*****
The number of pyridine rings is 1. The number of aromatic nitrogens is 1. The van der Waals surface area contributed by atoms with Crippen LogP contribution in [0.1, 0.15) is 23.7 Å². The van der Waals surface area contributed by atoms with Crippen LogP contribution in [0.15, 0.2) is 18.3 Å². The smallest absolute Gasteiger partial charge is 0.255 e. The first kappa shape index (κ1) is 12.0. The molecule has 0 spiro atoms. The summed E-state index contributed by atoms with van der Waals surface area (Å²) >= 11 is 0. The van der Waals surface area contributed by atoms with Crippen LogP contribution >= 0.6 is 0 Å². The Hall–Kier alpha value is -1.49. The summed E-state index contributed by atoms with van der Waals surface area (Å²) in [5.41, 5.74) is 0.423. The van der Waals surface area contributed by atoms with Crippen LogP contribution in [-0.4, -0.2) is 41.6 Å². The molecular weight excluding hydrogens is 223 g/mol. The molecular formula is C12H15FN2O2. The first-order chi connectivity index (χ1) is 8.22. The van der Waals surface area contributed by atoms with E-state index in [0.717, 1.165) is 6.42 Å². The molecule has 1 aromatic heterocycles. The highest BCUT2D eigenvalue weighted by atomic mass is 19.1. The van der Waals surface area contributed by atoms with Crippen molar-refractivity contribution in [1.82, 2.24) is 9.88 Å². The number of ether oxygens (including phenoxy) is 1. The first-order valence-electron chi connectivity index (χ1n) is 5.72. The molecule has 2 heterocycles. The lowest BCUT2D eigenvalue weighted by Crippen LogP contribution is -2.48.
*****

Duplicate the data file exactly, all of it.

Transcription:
The number of pyridine rings is 1. The number of aromatic nitrogens is 1. The van der Waals surface area contributed by atoms with Crippen LogP contribution in [0.1, 0.15) is 23.7 Å². The van der Waals surface area contributed by atoms with Crippen LogP contribution in [0.15, 0.2) is 18.3 Å². The smallest absolute Gasteiger partial charge is 0.255 e. The first kappa shape index (κ1) is 12.0. The molecule has 0 spiro atoms. The summed E-state index contributed by atoms with van der Waals surface area (Å²) >= 11 is 0. The van der Waals surface area contributed by atoms with Crippen LogP contribution >= 0.6 is 0 Å². The Hall–Kier alpha value is -1.49. The summed E-state index contributed by atoms with van der Waals surface area (Å²) in [5.41, 5.74) is 0.423. The van der Waals surface area contributed by atoms with Crippen LogP contribution in [-0.4, -0.2) is 41.6 Å². The molecular weight excluding hydrogens is 223 g/mol. The molecular formula is C12H15FN2O2. The first-order chi connectivity index (χ1) is 8.22. The van der Waals surface area contributed by atoms with E-state index in [0.717, 1.165) is 6.42 Å². The molecule has 1 aromatic heterocycles. The highest BCUT2D eigenvalue weighted by atomic mass is 19.1. The van der Waals surface area contributed by atoms with Crippen molar-refractivity contribution in [1.82, 2.24) is 9.88 Å². The number of ether oxygens (including phenoxy) is 1. The first-order valence-electron chi connectivity index (χ1n) is 5.72. The molecule has 2 heterocycles. The lowest BCUT2D eigenvalue weighted by Crippen LogP contribution is -2.48.